Read More >

The Last Days
The Last Days by Laurent Seksik
Reviewed by Peter Biellp

Spoiler alert: acclaimed writer Stefan Zweig and his wife Lotte kill themselves at the end of Lauren Seksik’s 2010 novel, The Last Days.

It’s hard to avoid spoiling this mystery. Zweig’s suicide actually happened, in Brazil in 1942, and since then. . .

Read More >

Selected Stories
Selected Stories by Kjell Askildsen
Reviewed by P. T. Smith

To call Kjell Askildsen’s style sparse or terse would be to understate just how far he pushes his prose. Almost nothing is explained, elaborated on. In simple sentences, events occur, words are exchanged, narrators have brief thoughts. As often as. . .

Read More >

Letter from an Unknown Woman and Other Stories
Letter from an Unknown Woman and Other Stories by Stefan Zweig
Reviewed by Christopher Iacono

After a mysterious woman confesses to an author simply known as “R” that she has loved him since she was a teenager, she offers the following explanation: “There is nothing on earth like the love of a child that passes. . .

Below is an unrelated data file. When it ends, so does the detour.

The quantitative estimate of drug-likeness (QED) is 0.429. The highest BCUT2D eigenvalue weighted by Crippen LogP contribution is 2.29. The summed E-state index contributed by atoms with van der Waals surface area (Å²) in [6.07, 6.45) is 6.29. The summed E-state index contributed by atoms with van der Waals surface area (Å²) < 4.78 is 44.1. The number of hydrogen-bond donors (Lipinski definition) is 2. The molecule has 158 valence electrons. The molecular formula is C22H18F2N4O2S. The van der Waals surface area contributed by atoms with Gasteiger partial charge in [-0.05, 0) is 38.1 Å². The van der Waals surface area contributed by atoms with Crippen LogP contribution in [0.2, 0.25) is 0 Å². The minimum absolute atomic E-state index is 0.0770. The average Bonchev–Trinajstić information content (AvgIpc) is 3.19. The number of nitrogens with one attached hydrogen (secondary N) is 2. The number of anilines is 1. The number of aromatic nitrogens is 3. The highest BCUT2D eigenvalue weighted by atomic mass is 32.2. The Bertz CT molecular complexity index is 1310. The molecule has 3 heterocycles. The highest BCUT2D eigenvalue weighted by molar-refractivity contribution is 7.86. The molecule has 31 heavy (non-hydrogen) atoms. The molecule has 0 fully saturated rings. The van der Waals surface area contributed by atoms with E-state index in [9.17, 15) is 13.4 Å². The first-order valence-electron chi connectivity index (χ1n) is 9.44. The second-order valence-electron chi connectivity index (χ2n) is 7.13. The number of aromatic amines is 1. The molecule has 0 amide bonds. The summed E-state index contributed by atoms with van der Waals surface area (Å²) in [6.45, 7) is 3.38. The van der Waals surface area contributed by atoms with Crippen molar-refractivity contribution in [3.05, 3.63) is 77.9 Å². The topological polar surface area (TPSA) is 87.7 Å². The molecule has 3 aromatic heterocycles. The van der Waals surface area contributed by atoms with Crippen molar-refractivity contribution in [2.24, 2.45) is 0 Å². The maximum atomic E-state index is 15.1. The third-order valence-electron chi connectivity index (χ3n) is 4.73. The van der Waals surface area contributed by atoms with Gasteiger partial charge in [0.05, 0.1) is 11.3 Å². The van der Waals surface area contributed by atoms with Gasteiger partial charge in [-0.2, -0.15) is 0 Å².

Read More >

Colorless Tsukuru and His Years of Pilgrimage
Colorless Tsukuru and His Years of Pilgrimage by Haruki Murakami
Reviewed by Will Eells

Floating around the internet amid the hoopla of a new Haruki Murakami release, you may have come across a certain Murakami Bingo courtesy of Grant Snider. It is exactly what it sounds like, and it’s funny because it’s true,. . .

Read More >

The Matiushin Case
The Matiushin Case by Oleg Pavlov
Reviewed by Brandy Harrison

The publisher’s blurb for Oleg Pavlov’s The Matiushin Case promises the prospective reader “a Crime and Punishment for today,” the sort of comparison that is almost always guaranteed to do a disservice to both the legendary dead and the ambitious. . .

Read More >